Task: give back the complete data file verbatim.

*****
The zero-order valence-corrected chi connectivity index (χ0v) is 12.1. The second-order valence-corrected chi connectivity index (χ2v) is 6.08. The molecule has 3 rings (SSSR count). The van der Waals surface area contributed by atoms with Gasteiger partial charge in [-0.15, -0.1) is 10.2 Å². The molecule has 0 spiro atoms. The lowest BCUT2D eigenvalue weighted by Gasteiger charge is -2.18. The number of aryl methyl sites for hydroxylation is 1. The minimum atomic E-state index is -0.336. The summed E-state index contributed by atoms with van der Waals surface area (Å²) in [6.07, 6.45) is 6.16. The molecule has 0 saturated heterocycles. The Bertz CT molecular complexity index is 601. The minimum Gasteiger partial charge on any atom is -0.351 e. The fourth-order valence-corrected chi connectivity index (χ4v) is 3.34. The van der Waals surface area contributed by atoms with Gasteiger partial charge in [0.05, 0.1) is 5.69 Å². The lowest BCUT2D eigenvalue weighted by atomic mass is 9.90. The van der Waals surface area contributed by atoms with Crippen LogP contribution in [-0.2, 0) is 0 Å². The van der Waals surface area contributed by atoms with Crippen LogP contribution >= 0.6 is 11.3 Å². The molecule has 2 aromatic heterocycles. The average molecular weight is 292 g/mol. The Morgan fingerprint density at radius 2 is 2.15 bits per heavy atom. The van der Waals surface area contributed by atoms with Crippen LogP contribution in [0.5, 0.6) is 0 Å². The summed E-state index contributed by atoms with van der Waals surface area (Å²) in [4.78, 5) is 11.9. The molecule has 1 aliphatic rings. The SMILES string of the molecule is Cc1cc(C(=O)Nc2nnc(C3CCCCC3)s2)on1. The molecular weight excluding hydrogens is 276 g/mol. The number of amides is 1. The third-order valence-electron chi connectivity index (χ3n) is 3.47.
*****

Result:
The zero-order valence-corrected chi connectivity index (χ0v) is 12.1. The second-order valence-corrected chi connectivity index (χ2v) is 6.08. The molecule has 3 rings (SSSR count). The van der Waals surface area contributed by atoms with Gasteiger partial charge in [-0.15, -0.1) is 10.2 Å². The molecule has 0 spiro atoms. The lowest BCUT2D eigenvalue weighted by Gasteiger charge is -2.18. The number of aryl methyl sites for hydroxylation is 1. The minimum atomic E-state index is -0.336. The summed E-state index contributed by atoms with van der Waals surface area (Å²) in [6.07, 6.45) is 6.16. The molecule has 0 saturated heterocycles. The Bertz CT molecular complexity index is 601. The minimum Gasteiger partial charge on any atom is -0.351 e. The fourth-order valence-corrected chi connectivity index (χ4v) is 3.34. The van der Waals surface area contributed by atoms with Gasteiger partial charge in [0.05, 0.1) is 5.69 Å². The lowest BCUT2D eigenvalue weighted by atomic mass is 9.90. The van der Waals surface area contributed by atoms with Crippen LogP contribution in [-0.2, 0) is 0 Å². The van der Waals surface area contributed by atoms with Crippen LogP contribution >= 0.6 is 11.3 Å². The molecule has 2 aromatic heterocycles. The average molecular weight is 292 g/mol. The Morgan fingerprint density at radius 2 is 2.15 bits per heavy atom. The van der Waals surface area contributed by atoms with Crippen LogP contribution in [0.5, 0.6) is 0 Å². The summed E-state index contributed by atoms with van der Waals surface area (Å²) in [4.78, 5) is 11.9. The molecule has 1 aliphatic rings. The SMILES string of the molecule is Cc1cc(C(=O)Nc2nnc(C3CCCCC3)s2)on1. The molecular weight excluding hydrogens is 276 g/mol. The number of amides is 1. The third-order valence-electron chi connectivity index (χ3n) is 3.47.